Adventures at home, abroad, and online

Tag: Israel Page 2 of 5

In Tel Aviv

Went to this bustling metropolis to do an interview, and drop Hannah off at the airport. After days after day of politics, we relaxed on the glorious beach. I refrained from mentioning the fact that Gaza and Beirut were only 50 miles on either side. Had a nice meal overlooking the sea in old Jaffa, and then went to our hostel for an evening in sauna-like conditions. Remind me not to come to this part of the world in the summer.

Surfer dude
Scooter Cat

Jerusalem Graffiti

Met a young conscientious objector at the Nocturno Cafe, which is graced with some excellent graffiti.

Googly-eyes Ghandi
Shomer fucking Shabbos
No legs, no problems

Sacred Sights

Hannah slept like a rock last night. After a leisurely morning, we went to the Old City so she can get her bearings. Wandered around in the Muslim Quarter for awhile, then moseyed over to the Wailing Wall. Hannah was constrained to the women’s area, but I wandered into the air conditioned synagogue in the tunnels to the left. Fundamentally unfair, but I guess that’s the way it is. Then we ascended the Temple Mount/Haram al-Sharif via the Maghrebi-gate. I thought the whole complex was closed to non-Muslims, but we didn’t have any trouble. It’s a profoundly beautiful spot, as the pictures attest. Sadly, I think that if “we” got to rebuild the temple it wouldn’t be nearly as pretty.

Hipster shades
Practicing her Arabic
Us and the Dome
Hannah above the Wall

Met Nitin and the Voices Beyond Walls crew for drinks, so Hannah could meet them. Then we met Hannah’s friends Carrie and Brian for waffles and a walk through the German Colony. She’ll hang out with them on Shabbat, and Jared and I will go on an adventure. More on that later.

A Day of Cultural Discontinuities

I met a friend of a friend from the internet today to do some cross-border mapping. We started in the Old City, where she hadn’t seen, getting suitably caffeinated for the walk to come. I took her to Shufat camp, as it’s not currently well mapped in the OSM dataset, and it’s a profoundly different place than Jerusalem, despite being less than 10 miles away. The change from Jewish West Jerusalem to Arab East, and then to the camp itself, is really striking. Language, religion, politics, and government services all shift over a short distance. We talked about the discontinuity as we walked around gathering road and point data.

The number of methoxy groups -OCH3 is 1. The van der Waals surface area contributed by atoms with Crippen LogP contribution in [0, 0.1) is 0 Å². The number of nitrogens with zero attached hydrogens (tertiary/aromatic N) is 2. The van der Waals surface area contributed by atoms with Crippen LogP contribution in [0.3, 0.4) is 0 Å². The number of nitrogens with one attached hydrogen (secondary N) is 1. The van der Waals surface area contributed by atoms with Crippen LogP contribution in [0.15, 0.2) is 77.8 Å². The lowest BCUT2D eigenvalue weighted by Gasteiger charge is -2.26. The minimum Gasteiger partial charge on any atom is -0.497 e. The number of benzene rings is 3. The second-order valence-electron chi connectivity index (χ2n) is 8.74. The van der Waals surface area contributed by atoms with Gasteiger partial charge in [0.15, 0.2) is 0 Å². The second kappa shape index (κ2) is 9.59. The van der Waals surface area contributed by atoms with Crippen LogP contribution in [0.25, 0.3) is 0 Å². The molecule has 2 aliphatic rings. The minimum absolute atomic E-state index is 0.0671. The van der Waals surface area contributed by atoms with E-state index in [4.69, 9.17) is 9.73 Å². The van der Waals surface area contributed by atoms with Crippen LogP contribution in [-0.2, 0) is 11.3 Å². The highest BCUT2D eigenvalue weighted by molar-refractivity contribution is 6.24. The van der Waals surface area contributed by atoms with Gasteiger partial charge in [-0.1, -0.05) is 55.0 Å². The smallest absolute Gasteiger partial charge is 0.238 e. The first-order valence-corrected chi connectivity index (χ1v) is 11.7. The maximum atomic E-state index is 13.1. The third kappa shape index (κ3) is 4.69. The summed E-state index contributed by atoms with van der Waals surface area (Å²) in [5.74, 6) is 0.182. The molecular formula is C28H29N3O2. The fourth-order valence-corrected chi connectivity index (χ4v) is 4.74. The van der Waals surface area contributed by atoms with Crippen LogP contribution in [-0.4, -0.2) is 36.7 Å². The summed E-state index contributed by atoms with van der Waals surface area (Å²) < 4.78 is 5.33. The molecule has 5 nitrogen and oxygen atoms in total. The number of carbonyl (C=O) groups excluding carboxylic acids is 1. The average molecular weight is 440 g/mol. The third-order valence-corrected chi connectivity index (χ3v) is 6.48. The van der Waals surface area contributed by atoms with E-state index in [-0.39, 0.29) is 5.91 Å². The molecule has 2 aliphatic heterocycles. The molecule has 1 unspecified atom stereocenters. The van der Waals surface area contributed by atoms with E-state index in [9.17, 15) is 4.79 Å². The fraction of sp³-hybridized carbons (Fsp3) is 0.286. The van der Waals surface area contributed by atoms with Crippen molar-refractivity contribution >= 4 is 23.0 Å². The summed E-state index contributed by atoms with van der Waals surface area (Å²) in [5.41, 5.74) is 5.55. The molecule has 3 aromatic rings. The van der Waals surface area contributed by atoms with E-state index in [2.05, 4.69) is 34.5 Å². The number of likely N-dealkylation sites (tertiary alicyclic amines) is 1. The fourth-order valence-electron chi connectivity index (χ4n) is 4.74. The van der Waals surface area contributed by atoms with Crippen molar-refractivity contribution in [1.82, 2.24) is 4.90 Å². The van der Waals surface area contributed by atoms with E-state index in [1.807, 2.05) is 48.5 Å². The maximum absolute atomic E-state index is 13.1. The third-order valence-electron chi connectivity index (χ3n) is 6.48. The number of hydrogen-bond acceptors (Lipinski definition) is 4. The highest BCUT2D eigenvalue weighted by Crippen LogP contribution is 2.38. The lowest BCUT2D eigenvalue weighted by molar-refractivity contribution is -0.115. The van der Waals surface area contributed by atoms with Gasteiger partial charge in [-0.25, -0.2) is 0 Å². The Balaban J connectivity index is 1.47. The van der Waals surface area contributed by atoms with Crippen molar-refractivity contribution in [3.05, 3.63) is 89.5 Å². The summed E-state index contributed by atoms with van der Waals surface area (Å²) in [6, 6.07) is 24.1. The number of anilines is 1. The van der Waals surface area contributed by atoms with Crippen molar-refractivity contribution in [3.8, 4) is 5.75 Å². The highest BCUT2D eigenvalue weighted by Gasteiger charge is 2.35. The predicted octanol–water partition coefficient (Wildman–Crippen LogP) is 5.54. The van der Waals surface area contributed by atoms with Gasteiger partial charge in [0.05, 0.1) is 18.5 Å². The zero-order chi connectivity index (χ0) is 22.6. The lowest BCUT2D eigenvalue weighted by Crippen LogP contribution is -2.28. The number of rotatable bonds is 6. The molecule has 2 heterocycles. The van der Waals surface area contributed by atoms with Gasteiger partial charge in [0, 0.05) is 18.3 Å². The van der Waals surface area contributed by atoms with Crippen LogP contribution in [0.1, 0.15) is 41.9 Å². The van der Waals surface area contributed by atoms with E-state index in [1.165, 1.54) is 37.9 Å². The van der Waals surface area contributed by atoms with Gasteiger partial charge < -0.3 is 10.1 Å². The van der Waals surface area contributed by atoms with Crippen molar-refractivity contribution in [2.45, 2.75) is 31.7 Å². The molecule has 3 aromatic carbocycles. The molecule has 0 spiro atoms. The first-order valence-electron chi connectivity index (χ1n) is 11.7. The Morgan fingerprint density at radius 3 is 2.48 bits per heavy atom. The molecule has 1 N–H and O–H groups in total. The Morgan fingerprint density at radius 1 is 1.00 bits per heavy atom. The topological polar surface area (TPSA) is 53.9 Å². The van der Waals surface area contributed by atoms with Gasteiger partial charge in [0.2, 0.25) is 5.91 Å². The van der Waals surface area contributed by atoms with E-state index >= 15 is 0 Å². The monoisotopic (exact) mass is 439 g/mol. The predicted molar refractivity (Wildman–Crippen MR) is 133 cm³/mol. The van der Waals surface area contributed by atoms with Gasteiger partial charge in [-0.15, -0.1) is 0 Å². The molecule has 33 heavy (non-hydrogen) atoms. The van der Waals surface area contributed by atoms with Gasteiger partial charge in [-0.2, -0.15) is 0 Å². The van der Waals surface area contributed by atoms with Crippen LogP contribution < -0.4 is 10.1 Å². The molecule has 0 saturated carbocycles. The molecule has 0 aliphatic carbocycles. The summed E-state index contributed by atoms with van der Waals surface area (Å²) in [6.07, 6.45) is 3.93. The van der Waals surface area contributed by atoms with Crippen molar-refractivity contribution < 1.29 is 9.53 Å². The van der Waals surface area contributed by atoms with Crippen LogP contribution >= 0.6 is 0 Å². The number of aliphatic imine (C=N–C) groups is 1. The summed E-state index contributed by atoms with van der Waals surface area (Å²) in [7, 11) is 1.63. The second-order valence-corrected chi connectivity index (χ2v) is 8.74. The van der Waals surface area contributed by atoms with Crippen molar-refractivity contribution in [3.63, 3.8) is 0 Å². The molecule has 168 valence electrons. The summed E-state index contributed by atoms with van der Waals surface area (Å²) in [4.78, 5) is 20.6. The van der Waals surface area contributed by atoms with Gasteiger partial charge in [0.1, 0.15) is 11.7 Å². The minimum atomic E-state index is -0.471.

Ein Kerem Panorama

Then we did a total turn around, and went to the “artists colony” at Ein Kerem. The tranquility of the lush valley hides an ugly past. It was an arab village that was “abandoned” in 1948, or so a resident said, making sure to point out that there wasn’t a massacre here as there was at Deir Yassin only a few miles north. But whether or not there was physical violence, people did not leave these beautiful houses without reason. The very reason the town has so much charm, and is now becoming trendy, is due to the vanished occupants. Those same families now live in places like Shufat, so far from their old homes.

Temple Mount
Herodian column

After that jarring experience, we decided to go for the full Zionist kick at the Western Wall tunnels. She had another friend who met us there, and we were wowed by the multimedia-archaeological spectacle. The tour guide expounded on the glory of King Herod’s engineering feat: leveling the top of Mt Moriah, the center of creation and the spot where Abraham prepared his son for sacrifice, and building upon it a glorious temple. The tunnel follows the western retaining wall of the temple mount, which is far longer than the small “wailing” section reveals. There are some massive stones down there, bigger than those used in the pyramids. Although, it was built 2000 years after Giza with Roman techniques, so let’s not get too excited.

Damascus Gate
Qalandia backup

I bid my new friend adieu as she went to the airport, and I headed back to Ramallah. There was a long wait at the checkpoint while the rush hour traffic cleared. There’s no actual check going out of Israel proper into the West Bank, but there was a backup nonetheless. Went out for drinks with other internationals, and discussed the relative dependence of Palestine on NGO funding over many rounds of Taybeh beer. The taste of the revolution, indeed.

Bedouin Water Tour

Went on a tour of various Bedouin villages, focusing on water issues and run by Bustan. These villages are not recognized by the state of Israel, which is conducting an urbanization campaign. Official policy is to move people into newly developed towns in order to provide them access to government services. However, this is backed up by harassment, including repeated home demolishing, against people who are full Israeli citizens. While Bedouin villages are denied access to water, Jewish towns only miles away have green lawns and sprinkler systems. The health consequences of reduced access to water is obvious, but it causes Bedouin infant mortality to be around 15 per 1000 live births, three times higher than that for Jewish babies.

What really disturbed me about the tour was that the same set of restrictions and discriminatory are placed on the Bedouin as the Palestinians, even though the Bedouin are full citizens of Israel. Because this issue has none of the international legal complexity as that with the West Bank, the only reason for these policies that holds together is simple racism. And in a country that prides itself on being the only democracy in the Middle East, that is simply unacceptable.

Bedouin Boy on Donkey
Old Bedouin Man

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